Women’s groups relieved Lisa Banfield’s charge to be resolved

Click to play video: 'Women’s advocacy groups hope Nova Scotia inquiry will take trauma-informed approach'
Women’s advocacy groups hope Nova Scotia inquiry will take trauma-informed approach
Several women’s advocacy organizations taking part in the Mass Casualty Commission inquiry in Nova Scotia are hoping the testimony of Lisa Banfield can be completed in a trauma-informed manner. The shooter’s common-law spouse at the time was the first victim of violence, telling police she was assaulted before he began his rampage. Callum Smith reports – Mar 10, 2022

This story contains disturbing details. Discretion is advised.

A coalition of women’s groups that is expected to participate in the Nova Scotia mass shooting inquiry is pleased the criminal charges against Lisa Banfield, the common-law spouse of the gunman, is being sent to the province’s restorative justice program.

“We’ve always felt strongly that she should not have faced criminal charges,” says Erin Breen, a lawyer representing the coalition. “We are relieved for her.

“I think everyone is aware that Lisa Banfield is an important witness, not just because of her long-term relationship with the perpetrator, but also she is the first victim.”

The coalition, a representation of the Avalon Sexual Assault Centre, the Women’s Legal Education and Action Fund (LEAF) and Wellness Within, has written to the Mass Casualty Commission to offer its support throughout the process and is expected to participate in Phase 2 of the inquiry in July, Breen says.

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“We have enough information now and we support that. Lisa Banfield was a victim, was in a violent relationship for many years,” Breen says.

She says the inquiry needs to examine how society and political will can deal with the problem of intimate partner violence — a problem that’s been on the rise.

“There is literally a shopping list of recommendations moving forward in relation to intimate partner violence that we are going to be asking the commission to examine,” she says.

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While the Public Prosecution Service and the commission are both independent, when asked his thoughts, the province’s justice minister says sending Banfield’s case to restorative justice makes sense.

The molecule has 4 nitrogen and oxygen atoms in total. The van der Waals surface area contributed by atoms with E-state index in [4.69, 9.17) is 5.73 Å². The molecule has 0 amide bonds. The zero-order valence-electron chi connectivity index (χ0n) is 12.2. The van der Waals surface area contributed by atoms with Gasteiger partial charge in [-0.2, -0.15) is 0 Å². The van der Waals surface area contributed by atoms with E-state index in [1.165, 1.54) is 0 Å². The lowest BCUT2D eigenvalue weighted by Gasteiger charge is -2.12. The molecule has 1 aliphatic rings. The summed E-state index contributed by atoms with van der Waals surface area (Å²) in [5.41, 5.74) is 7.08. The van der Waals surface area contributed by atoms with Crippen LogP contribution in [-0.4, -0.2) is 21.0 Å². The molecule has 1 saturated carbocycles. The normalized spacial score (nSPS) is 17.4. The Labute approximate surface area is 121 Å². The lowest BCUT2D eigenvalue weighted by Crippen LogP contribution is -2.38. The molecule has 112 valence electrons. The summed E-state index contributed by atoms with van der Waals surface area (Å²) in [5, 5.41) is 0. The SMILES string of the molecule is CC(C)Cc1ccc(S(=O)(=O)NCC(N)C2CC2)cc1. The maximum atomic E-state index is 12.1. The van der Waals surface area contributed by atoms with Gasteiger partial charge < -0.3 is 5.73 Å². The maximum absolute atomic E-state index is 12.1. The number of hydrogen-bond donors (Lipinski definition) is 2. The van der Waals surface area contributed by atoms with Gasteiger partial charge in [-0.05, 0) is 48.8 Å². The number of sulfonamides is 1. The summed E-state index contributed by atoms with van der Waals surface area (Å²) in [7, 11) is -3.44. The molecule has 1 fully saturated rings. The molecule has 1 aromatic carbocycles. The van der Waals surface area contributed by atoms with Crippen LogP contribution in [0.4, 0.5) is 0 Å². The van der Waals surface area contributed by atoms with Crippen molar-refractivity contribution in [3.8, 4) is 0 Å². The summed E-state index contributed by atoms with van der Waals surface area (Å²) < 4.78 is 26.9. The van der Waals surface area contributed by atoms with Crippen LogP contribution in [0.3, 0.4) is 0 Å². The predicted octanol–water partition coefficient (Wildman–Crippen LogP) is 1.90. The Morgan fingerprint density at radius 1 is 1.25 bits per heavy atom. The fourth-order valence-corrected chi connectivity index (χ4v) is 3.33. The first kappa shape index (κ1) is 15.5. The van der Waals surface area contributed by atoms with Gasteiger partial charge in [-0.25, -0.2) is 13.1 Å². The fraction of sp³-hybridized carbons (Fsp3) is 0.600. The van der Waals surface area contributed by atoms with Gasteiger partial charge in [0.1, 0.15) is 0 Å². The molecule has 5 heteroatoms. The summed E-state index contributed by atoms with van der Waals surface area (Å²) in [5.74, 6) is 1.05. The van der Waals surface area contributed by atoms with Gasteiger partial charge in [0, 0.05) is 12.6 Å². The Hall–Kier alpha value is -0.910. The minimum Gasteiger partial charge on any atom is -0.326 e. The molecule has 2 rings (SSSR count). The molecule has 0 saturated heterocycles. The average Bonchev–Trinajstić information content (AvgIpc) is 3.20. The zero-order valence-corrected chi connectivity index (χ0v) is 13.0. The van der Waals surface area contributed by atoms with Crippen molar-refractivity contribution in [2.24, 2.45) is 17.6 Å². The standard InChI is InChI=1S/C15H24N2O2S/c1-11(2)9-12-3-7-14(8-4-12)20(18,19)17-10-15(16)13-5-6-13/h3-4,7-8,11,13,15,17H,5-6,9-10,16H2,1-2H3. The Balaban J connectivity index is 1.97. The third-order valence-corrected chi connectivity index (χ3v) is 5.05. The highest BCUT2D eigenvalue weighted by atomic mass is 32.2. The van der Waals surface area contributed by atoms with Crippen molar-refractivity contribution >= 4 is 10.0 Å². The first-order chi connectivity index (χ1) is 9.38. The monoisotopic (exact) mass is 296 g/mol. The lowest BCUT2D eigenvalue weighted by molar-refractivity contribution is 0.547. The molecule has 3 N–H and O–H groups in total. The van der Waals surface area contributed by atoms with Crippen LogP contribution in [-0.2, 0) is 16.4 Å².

“I do think that the decision was in the best … for transparency and having her be able to testify,” Brad Johns, the minister and attorney general, told reporters Thursday.

Banfield’s lawyer, James Lockyer, agrees the charge was never fair.

Banfield had been facing a trial for allegedly transferring ammunition to her spouse — despite police saying she had no knowledge of his intent to murder 22 people over the weekend of April 18-19, 2020.

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On Wednesday, Lockyer withdrew her not guilty plea. The case will now be referred to restorative justice.

Crown attorney Cory Roberts said the restorative justice process will involve a more “holistic, community-based, victim-focused” approach. If Banfield successfully completes the program, the charge against her will be withdrawn.

Restorative justice

Lockyer says restorative justice was the Crown’s suggestion and that the defence had a very strong case.

He says Banfield will likely be testifying under oath at the inquiry, and that he and his client wouldn’t object to reasonable questions through cross-examination.

“She never dreamed in her earlier life, if I can put it that way, that she’d ever be in any kind of spotlight,” Lockyer says in a phone interview.”

But he says she realizes she is, and that she has an important role to play — and is willing to tell her story.

“She recognizes that and will deal with it, and cope with it as best she can but of course, she’s finding it all very difficult.”

He says she is, however, feeling some relief that her criminal case will be resolved.

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In statements given to police in 2020, Banfield said the killer assaulted her at their seasonal home in Portapique, N.S., the night of April 18, 2020 before beginning his rampage, and that she’d suffered prior domestic abuse over the years.

Recently released medical records describing Banfield’s injuries after the assault show she sustained fractures on the sides of two vertebrae, two fractured ribs and multiple bruises and scratches on her face, hands, feet, legs and shoulders.

Lockyer said he expects the topic of domestic violence, and how authorities deal with it, to play a “big role” in the inquiry.

Nova Scotia’s restorative justice program creates opportunities for people accused of crimes and victims of crime to work together to come to resolutions, permitting suspects to avoid criminal records. Banfield’s matter returns to court on May 3.

The Mass Casualty Commission has begun interviewing Banfield, and Lockyer says her testimony likely won’t come for several months.

— with files from Alex Cooke

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